What has happened to human resources (HR) development? From our experience with our MSc for senior practitioners, it seems to have suffered the same fate as the promised shoes for the cobbler’s children.
Nine months ago, we were lauded by many – including the Financial Times – when we launched a product aimed at supporting the translation of HR experts into business HR experts. This, the FT identified, was one of the great differentiators that positioned some HR functions on business boards and left other functions behind. Our friends at Personnel Today felt that this was such a significant need in their senior readership that they ran a bursary competition for one reader to study for the new qualification (see picture) – yet we can’t run the programme due to insufficient numbers.
As someone with a consumer background, my first question was: what’s wrong with the product? It offered credit for professional qualification, an action learning rather than a classroom approach to development – both business and functional – and a strategic project with clear business deliverables that would add value to a sponsoring organisation. Priced at the same level as similar senior products in other areas which sell well, it was positioned as an opportunity to work collaboratively with other peers alongside the Henley team. If you measure this product against what HR professionals say they want, then it met the requirements, delivered by a business school ranked by the Economist Intelligence Unit as being among the world’s top 10 MBA schools.
So is there a deeper issue that senior HR professionals are facing? At board level, the key deliverable is business (or in public/third sectors, operational) understanding the output being a functional agenda aligned to and supportive of the wider organisational goals. I have always argued that, in the most effective HR functions, the senior professionals have got there through using the experience gained from such things as postings outside of the function, completing MBAs and attending general management programmes at top business schools. This experience takes time to acquire, requires investment, and involves taking professional risks.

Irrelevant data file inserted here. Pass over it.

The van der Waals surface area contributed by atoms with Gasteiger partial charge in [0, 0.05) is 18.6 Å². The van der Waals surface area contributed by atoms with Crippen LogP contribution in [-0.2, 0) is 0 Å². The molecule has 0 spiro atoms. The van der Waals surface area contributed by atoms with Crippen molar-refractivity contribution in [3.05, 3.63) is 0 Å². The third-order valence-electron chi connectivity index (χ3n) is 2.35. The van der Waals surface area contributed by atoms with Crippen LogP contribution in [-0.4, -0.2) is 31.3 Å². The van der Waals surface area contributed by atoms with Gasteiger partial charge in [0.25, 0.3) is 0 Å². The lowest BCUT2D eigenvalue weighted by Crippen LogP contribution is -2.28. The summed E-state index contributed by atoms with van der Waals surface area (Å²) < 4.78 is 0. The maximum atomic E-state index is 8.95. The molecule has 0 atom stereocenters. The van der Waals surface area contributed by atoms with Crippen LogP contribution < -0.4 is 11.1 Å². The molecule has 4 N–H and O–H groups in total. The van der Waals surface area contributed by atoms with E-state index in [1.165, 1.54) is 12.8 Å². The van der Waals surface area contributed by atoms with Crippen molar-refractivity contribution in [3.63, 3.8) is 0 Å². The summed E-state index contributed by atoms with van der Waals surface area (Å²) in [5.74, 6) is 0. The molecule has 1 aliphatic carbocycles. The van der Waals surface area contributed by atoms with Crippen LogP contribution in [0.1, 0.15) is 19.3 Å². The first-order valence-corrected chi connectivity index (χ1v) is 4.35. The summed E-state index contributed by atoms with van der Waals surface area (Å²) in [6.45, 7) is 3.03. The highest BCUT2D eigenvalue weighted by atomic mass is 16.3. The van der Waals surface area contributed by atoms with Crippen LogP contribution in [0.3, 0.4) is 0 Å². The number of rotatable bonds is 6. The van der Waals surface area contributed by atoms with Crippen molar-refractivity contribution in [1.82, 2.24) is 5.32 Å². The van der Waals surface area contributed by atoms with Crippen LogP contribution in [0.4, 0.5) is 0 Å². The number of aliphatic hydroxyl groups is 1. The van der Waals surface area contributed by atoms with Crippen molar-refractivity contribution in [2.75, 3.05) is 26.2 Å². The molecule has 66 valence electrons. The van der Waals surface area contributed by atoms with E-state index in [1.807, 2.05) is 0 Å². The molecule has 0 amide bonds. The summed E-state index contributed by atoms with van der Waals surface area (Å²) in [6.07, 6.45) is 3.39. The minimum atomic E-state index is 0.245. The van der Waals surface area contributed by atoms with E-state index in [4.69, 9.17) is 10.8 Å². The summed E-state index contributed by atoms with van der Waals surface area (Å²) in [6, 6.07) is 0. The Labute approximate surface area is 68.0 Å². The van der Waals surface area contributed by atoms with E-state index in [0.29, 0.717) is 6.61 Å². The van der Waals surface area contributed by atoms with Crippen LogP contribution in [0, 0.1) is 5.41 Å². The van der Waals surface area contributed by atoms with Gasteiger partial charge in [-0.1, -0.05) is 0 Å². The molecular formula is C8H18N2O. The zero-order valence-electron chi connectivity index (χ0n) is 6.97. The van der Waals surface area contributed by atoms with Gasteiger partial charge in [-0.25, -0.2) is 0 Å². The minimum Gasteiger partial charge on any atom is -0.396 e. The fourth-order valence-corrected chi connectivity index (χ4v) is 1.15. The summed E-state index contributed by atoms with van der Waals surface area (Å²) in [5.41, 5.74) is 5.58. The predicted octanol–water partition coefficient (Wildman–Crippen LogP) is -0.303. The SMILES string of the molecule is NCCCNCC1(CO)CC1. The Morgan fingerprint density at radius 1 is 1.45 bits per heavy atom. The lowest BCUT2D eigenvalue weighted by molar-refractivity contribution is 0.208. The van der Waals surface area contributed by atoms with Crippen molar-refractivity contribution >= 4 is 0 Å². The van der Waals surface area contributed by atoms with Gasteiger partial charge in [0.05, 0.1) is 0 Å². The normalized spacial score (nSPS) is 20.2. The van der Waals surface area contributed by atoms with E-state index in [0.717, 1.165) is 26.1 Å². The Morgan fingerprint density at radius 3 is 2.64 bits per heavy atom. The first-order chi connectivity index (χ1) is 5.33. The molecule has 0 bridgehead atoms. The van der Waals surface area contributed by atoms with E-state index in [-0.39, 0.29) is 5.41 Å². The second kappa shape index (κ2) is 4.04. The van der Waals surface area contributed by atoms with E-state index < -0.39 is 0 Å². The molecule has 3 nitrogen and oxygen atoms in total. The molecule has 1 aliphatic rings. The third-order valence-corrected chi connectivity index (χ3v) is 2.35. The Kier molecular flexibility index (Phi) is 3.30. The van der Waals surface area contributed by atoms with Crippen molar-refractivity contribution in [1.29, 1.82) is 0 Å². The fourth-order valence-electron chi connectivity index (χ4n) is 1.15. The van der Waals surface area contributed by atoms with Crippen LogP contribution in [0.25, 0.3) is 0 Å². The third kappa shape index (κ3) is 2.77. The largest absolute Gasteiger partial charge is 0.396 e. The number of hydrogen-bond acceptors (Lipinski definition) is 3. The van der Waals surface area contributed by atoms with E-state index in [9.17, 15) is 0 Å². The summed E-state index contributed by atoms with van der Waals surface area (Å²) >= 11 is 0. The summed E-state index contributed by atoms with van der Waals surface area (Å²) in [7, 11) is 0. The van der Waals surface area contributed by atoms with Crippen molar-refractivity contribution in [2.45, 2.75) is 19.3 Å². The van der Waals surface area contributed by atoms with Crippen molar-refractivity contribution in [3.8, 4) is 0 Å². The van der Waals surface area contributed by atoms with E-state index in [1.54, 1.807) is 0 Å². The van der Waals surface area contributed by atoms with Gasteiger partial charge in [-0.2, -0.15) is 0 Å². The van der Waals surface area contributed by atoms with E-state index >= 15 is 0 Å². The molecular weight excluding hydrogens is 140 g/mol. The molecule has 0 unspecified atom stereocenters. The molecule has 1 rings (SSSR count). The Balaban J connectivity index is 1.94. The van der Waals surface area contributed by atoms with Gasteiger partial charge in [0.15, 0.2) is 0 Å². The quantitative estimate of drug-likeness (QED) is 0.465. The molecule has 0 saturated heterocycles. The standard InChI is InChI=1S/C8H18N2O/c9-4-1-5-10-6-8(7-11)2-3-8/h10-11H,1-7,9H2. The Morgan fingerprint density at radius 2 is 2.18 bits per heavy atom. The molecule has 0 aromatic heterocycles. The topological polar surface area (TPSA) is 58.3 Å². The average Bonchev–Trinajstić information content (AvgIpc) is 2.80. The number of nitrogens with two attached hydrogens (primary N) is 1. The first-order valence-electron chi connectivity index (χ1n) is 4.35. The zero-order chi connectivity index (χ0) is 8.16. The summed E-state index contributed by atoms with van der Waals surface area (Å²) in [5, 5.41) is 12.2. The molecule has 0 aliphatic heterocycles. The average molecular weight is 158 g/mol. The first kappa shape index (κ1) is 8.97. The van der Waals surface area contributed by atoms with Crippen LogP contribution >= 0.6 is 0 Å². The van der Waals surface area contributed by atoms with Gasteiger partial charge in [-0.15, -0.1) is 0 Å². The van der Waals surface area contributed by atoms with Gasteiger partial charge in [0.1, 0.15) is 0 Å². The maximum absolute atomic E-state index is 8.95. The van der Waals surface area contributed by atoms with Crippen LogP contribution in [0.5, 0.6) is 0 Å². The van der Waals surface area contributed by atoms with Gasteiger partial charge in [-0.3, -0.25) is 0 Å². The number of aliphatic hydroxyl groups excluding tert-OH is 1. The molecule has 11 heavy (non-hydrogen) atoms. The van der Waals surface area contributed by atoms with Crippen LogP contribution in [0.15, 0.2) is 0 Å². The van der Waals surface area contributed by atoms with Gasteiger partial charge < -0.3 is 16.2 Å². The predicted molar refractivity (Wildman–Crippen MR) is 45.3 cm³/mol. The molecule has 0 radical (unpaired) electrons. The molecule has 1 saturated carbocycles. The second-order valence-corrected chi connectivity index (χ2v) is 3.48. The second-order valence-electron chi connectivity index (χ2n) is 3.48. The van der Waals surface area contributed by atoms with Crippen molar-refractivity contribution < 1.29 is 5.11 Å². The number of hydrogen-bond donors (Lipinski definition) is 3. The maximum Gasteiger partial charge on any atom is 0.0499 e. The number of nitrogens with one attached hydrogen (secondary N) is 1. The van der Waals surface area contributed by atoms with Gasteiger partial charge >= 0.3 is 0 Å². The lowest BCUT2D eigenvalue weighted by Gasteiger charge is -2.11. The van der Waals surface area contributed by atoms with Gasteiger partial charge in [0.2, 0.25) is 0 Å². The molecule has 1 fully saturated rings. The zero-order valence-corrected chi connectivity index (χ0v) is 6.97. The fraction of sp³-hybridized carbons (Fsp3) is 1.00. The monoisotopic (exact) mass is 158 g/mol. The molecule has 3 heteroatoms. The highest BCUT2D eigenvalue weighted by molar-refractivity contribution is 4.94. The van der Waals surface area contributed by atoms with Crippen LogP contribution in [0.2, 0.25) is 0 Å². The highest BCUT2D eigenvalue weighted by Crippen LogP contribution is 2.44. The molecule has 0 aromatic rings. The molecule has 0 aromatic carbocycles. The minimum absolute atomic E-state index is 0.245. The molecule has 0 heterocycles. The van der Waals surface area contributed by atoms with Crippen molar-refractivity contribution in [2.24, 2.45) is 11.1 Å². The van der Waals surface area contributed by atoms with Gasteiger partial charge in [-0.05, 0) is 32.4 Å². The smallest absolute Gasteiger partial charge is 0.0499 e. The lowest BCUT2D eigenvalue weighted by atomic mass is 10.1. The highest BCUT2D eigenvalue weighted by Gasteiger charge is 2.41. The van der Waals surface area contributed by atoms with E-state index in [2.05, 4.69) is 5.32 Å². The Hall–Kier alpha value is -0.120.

In talking with people across the function about this situation, I find that there are some very mixed messages out there. This type of development is appealing, a formal qualification from a top school is valued, a strategic project where value is given back immediately is seen as a core requirement, and the ability to work with a peer group from across a wide range of sectors is very attractive. But, when it comes down to it, it seems many HR professionals are unwilling to commit to the time involved to get the experience needed, or their organisations don’t see the value. This is really disappointing: regardless of whether there is a qualification involved or not, senior management development in any function takes time.
Experienced HR practitioners are exceptionally good at identifying internal talent which can then be developed and grown into the leaders of the future. They are great at spotting and championing solutions for others, yet seem unable or unwilling to embrace such solutions for themselves. Masters in consulting, coaching and the rest thrive at this level – but these are for many ‘exit’ qualifications from practising HR into becoming consultants in HR and HR-related issues. There is a plethora of qualification programmes out there – but most are for those who are new or nearly new to the function.
So, how much do we value the intensity of personal and professional development that comes from signing up for a substantial longer-term and more time-intensive learning experience? In the age of these networking conferences where we get the answer to the big questions in a day, it is tempting to reject more traditional methods. Yet substance comes from reflection, interaction, challenge and time spent connecting new knowledge and insights to current problems – and it is substance that will put us on the board.